Please use this identifier to cite or link to this item: https://une.intersearch.com.au/unejspui/handle/1959.11/1667
Title: International Labour Migration in Southeast Asia: Governance of Migration and Women Domestic Workers
Contributor(s): Kaur, Amarjit (author)
Publication Date: 2007
Handle Link: https://hdl.handle.net/1959.11/1667
Abstract: International labour migration (ILM) across sovereign national borders in Southeast Asia expanded rapidly in the 1980s. This expansion occurred in response to the economic and demographic differences between countries in the region, the role played by migration networks, transformations in communications, and lowered transport costs. Accordingly, new regional migration patterns have emerged, including: fast growth in the demand for skilled and less-skilled migrants in particular occupational categories; the creation of sub-regional labour markets; and the increasing feminisation of the migrant labour force. Singapore, Malaysia and Thailand, which had been associated with labour immigration prior to the Second World War, have again become countries of destination for migrant workers. Singapore and Malaysia in particular — which are the two main labour-importing countries — have imposed immigration policies that are symptomatic of the increased governance of labour migration and the need to find a balance between the issue of sovereignty and a liberalised immigration policy. The immigration debate in these countries reflects the spread of individual rights and the global call to incorporate mechanisms that provide protections for workers. Nevertheless, domestic workers have consistently been excluded from most forms of labour protection, demonstrating the continuation of the longstanding 'informal' status accorded to domestic work, a situation that has existed since colonial times. This article examines ILM and the governance of migration in Southeast Asia. Central to my analysis are the many inter-relationships surrounding the ILM issue. I also seek to highlight the gendered dimensions of migration governance policies as they relate to foreign domestic workers in Singapore and Malaysia.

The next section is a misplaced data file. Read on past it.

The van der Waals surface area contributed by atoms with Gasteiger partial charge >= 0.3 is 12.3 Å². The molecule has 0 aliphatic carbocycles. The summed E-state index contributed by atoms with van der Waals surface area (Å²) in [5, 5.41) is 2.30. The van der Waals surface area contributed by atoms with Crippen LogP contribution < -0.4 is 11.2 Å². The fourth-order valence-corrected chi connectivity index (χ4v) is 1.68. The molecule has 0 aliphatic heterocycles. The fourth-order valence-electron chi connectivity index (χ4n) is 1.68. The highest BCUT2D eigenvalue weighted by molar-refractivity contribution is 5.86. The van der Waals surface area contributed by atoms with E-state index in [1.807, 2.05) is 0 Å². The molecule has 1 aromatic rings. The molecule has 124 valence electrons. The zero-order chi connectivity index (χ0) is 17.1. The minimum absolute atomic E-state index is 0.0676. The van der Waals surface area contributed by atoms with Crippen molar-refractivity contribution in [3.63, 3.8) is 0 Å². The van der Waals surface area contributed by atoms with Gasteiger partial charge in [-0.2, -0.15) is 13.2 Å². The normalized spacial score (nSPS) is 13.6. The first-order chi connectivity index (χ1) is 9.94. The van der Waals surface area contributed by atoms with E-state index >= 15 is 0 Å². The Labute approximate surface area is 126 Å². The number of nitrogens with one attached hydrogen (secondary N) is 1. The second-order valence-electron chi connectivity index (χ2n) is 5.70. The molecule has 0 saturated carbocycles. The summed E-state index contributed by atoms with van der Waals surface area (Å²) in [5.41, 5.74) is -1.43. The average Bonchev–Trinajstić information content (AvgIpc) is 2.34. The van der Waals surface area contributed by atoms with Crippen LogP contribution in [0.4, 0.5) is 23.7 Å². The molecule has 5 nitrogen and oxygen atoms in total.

Publication Type: Journal Article
Source of Publication: Intersections: Gender, History and Culture in the Asian Context, v.15
Publisher: Murdoch University, School of Asian Studies
Place of Publication: Perth, Australia
ISSN: 1440-9151
Field of Research (FOR): 160303 Migration
Peer Reviewed: Yes
HERDC Category Description: C1 Refereed Article in a Scholarly Journal
Other Links: http://intersections.anu.edu.au/issue15/kaur.htm
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